Solana Beach Presbyterian pastor Mike McClenahan (seated third from left, far side of room) at an immigration-reform meeting with the president and vice president.
  • Solana Beach Presbyterian pastor Mike McClenahan (seated third from left, far side of room) at an immigration-reform meeting with the president and vice president.
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Late Sunday night, November 10, Solana Beach Presbyterian Church’s senior minister, Mike McClenahan, decided to check his email. He clicked on correspondence that claimed to be from the White House. It requested his presence at a November 13 meeting in the West Wing, with the president.

Even though the email looked real, with the presidential seal, security forms attached, and originating from a .gov address, Rev. McClenahan thought it was a joke. Why would the president of the United States be inviting him to a meeting?

In March, McClenahan called for a church task force to study the issue of immigration reform; to look at the law, how it affects the Hispanic members of his church family, and what the Scriptures say about the issue.

When he heard the immigration stories of those in his congregation and of the Hispanic community near his church, he says, “I became an accidental advocate of immigration reform.” McClenahan noted that even the two most conservative members of the task force realized immigration reform had to be addressed.

On June 2, he was asked to speak at a forum hosted by the San Diegans United for Immigration Reform — a meeting of law enforcement, labor, and business leaders. The airing of the issues discussed made nationwide headlines and attracted the attention of other immigration-reform groups around the country.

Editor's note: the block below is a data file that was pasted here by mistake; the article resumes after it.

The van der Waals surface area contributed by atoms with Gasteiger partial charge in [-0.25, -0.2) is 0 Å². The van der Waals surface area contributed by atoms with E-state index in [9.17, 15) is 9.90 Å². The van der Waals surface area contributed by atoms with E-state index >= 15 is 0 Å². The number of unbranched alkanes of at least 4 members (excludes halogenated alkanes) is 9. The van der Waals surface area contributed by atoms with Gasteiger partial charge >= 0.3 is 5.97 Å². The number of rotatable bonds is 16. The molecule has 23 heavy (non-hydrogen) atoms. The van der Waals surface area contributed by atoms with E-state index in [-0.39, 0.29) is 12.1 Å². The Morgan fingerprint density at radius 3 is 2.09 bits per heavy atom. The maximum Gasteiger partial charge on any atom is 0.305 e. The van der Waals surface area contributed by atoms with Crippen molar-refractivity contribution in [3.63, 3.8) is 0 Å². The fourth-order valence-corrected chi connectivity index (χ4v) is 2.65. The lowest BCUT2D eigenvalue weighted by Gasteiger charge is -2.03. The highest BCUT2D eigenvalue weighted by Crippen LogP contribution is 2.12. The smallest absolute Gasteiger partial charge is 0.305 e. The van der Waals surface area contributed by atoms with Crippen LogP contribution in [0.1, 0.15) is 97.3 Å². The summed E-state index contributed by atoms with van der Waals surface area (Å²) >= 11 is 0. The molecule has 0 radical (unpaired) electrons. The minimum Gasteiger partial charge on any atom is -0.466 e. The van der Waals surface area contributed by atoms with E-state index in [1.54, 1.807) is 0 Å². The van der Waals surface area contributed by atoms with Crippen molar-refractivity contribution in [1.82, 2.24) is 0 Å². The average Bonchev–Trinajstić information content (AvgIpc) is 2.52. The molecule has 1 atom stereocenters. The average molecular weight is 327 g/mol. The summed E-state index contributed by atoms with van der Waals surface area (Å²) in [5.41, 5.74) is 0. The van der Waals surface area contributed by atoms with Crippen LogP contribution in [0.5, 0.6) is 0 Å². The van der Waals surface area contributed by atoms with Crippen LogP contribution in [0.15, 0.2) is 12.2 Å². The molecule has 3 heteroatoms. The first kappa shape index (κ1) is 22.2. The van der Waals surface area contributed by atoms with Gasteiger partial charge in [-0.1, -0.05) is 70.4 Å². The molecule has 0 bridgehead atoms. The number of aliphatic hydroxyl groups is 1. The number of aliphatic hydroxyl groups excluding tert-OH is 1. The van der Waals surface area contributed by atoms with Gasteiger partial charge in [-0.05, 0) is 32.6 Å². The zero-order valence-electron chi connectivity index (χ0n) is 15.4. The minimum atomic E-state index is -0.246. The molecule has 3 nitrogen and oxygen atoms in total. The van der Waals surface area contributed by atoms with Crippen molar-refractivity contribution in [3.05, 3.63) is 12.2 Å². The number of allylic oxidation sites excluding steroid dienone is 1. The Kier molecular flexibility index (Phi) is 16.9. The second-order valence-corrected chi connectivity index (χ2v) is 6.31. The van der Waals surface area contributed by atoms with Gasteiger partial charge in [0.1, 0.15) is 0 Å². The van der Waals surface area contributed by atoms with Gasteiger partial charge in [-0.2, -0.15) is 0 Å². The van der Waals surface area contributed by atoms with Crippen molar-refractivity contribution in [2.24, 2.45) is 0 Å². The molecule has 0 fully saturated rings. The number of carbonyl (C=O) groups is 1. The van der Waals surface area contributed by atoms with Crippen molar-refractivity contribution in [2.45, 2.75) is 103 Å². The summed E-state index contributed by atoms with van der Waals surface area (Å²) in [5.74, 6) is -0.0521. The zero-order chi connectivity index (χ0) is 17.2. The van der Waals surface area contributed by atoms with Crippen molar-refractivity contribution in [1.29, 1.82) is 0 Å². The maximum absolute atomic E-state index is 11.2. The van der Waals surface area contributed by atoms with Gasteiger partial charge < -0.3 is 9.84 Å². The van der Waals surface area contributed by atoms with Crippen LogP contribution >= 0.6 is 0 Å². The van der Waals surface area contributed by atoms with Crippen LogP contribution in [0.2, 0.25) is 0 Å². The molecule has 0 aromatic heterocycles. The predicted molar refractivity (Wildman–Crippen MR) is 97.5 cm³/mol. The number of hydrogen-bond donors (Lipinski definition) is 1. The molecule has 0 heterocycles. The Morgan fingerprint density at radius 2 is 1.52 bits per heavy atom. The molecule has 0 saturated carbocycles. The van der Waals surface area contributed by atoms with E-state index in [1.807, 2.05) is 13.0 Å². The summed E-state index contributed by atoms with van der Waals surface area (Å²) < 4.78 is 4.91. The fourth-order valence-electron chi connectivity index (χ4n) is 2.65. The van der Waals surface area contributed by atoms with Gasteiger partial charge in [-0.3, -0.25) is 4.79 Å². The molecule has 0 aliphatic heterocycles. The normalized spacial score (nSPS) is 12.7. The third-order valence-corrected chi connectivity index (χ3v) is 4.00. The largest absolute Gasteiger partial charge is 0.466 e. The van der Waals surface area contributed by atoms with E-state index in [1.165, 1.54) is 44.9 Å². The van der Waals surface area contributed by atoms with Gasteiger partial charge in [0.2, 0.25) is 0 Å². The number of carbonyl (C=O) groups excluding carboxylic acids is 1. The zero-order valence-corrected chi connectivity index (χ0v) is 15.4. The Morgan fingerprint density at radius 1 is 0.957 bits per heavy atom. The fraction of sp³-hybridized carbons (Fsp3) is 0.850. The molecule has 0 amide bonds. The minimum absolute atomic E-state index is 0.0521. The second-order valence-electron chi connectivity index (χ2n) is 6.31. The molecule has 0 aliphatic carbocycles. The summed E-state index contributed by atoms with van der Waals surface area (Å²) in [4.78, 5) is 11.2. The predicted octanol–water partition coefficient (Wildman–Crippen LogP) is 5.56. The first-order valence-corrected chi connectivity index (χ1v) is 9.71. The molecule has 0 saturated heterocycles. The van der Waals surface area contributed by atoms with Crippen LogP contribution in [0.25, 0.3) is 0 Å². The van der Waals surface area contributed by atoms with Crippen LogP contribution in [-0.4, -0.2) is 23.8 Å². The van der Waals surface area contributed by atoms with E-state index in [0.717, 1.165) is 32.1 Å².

So, before RSVP'ing to the White House on Monday, November 11, McClenahan contacted some of his well-connected, newfound reform proponents. He described the email he received. Based on his description, they all said the invitation was the “real deal.”

He asked his secretary to call the White House contact stated in the email, and check it out. The invite was legit. Within 36 hours, he was on a red-eye flight to Washington DC.

On Wednesday, November 13, McClenahan, along with seven other immigration-reform proponents, had a one-and-a-half-hour meeting at the White House with President Obama, Vice President Biden, and senior advisor Valerie Jarrett. McClenahan said he had no idea what to say at the meeting. He was told to simply share the story of his congregation.

At the end of the meeting, the president asked for a prayer. The group joined hands as attendee Fred Luter, president of the Southern Baptists, led the prayer.

It wasn’t until the meeting was over that McClenahan found out why he was invited: he met White House staffer Julie Rodriguez. It was Rodriguez who had recommended McClenahan after reading his Op-Ed piece on immigration reform published in the October 17 U-T.

It may also have had something to do with that June 2 forum: Qualcomm founder Irwin Jacobs was present. It is possible that Jacobs mentioned McClenahan to the White House, as Jacobs, a large Democratic supporter, was personally called by the president, who asked for help on the reform issue.

McClenahan states he supports the current proposed immigration-reform legislation, which includes border protection, and a long pathway to citizenship. “It is not amnesty. It’s the same plan proposed by President Bush,” he said.

During Sunday services on Sunday, November 17, McClenahan shared the story of his trip and the church’s stance on immigration reform. He related it to the Biblical story of Ruth, a non-Jewish woman from the country of Moab, who moved to Israel and was accepted into the Jewish faith.

(corrected 11/29 5:30 a.m.)

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